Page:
BOZEMAN — Film has the power to bring people together, regardless of age, gender, political affiliation or motive. The art of storytelling has transfixed audiences for thousands of years.
Stories difficult to put into words are put on the screen. BZN 2021, the Bozeman International Film Festival, is screening over 100 films to the community. Available both in person and via the festival's app, filmmakers from around the country and right in our own community will soon have a Bozeman premiere.
“I’ve been really excited to have this film screen in my own community, where I’ve been talking about this case to my friends for the last five years,” Christi Cooper says, “There’s a lot of really activated people here in Bozeman, where this film could resonate with them.”
Christi Cooper is the owner of Barrelmaker Productions and the director and producer for the documentary film, "Youth v. Gov".
“This experience was really interesting and rewarding. For the first two and a half years, I was working by myself. I had friends that would go on shoots with me and basically work for free. I would pay them back later, but they really supported me. We drove across the country and filmed this journey together,” Cooper said.
"Youth v. Gov" was a five-year project that eventually led to a team being formed through connections with Montana State University and an eventual co-production partnership with Vulcan Productions.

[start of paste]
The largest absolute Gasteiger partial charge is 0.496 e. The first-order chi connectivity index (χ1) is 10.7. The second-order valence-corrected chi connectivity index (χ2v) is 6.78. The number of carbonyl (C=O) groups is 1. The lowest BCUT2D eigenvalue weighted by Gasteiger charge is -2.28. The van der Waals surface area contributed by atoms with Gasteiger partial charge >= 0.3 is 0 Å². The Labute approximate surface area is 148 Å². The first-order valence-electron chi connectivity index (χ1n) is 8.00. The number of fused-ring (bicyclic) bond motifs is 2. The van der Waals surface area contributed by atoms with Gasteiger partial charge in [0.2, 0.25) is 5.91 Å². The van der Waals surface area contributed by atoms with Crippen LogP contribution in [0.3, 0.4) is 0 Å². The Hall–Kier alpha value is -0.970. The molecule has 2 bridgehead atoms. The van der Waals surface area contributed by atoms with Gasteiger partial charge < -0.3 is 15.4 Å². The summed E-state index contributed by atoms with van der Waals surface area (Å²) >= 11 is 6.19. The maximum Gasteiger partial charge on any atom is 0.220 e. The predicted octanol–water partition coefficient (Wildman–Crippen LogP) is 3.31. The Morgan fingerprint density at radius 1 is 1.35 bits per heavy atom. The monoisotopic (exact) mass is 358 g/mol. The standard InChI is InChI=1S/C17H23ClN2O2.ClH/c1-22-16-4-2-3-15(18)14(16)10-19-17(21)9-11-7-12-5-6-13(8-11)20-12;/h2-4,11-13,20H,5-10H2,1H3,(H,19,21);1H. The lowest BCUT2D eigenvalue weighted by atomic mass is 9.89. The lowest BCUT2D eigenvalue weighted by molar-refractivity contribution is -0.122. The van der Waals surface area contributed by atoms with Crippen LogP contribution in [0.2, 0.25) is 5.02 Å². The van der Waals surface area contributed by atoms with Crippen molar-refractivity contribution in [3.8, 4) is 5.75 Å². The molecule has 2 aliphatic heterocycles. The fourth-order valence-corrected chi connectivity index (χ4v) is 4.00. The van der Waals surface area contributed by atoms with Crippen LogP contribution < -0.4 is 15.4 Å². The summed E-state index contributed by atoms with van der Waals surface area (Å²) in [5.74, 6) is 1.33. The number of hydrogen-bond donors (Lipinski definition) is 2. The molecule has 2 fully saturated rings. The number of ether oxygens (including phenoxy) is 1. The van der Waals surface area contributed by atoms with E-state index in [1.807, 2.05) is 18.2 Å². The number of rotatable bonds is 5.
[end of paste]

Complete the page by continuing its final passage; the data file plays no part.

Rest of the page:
Releasing a film in the midst of a pandemic ultimately forced cast and crew to stay separate during a momentous occasion. The BZN International Film Festival will be Cooper’s fifth festival in person, out of the twenty-plus film festivals the documentary has been in.
Another documentary film screening in Bozeman is "The First Step". Directed by Brandon Kramer, the film follows Anthony Van Jones and a team of activists that work to bring liberals and conservatives together on a criminal justice reform bill.
“It’s a behind-the-scenes look at policymaking, and it looks at the perils of bipartisanship. The film focuses a lot on ‘Van’ in his attempt to work across the aisle and engage with conservative leaders, he was really attacked by people in his community for taking that step,” Kramer said.
One of the activists featured in the film is Louis L. Reed, the senior director of membership and partnerships for the REFORM alliance. Raised in Bridgeport, Connecticut, during a cocaine crisis of the 1990s, Reed witnessed at a young age the criminal justice system.
“Both of my parents were indicted, and they served a term of federal imprisonment,” Reed said. “One of the things that I understood is that I had more friends that were incarcerated and or lost their life than who graduated high school.”
Reed explains that access to housing, employment, healthcare, and other services is lacking for those released from the U.S. prison system.
“It’s a film meant to humanize leaders on both sides and to create a film that is not partisan. Just from having conversations, Bozeman is a very politically diverse city. My team and I are really eager for our film to play in a city like this,” Kramer said.
"Youth v. Gov" will be screening at the BZN2021 Festival on Friday, Sept. 10 at 1:30 p.m. in the Emerson Center Ballroom. "The First Step" will be screening on Sunday, Sept. 12 at 7:00 p.m. in the Crawford Theater at The Emerson Center.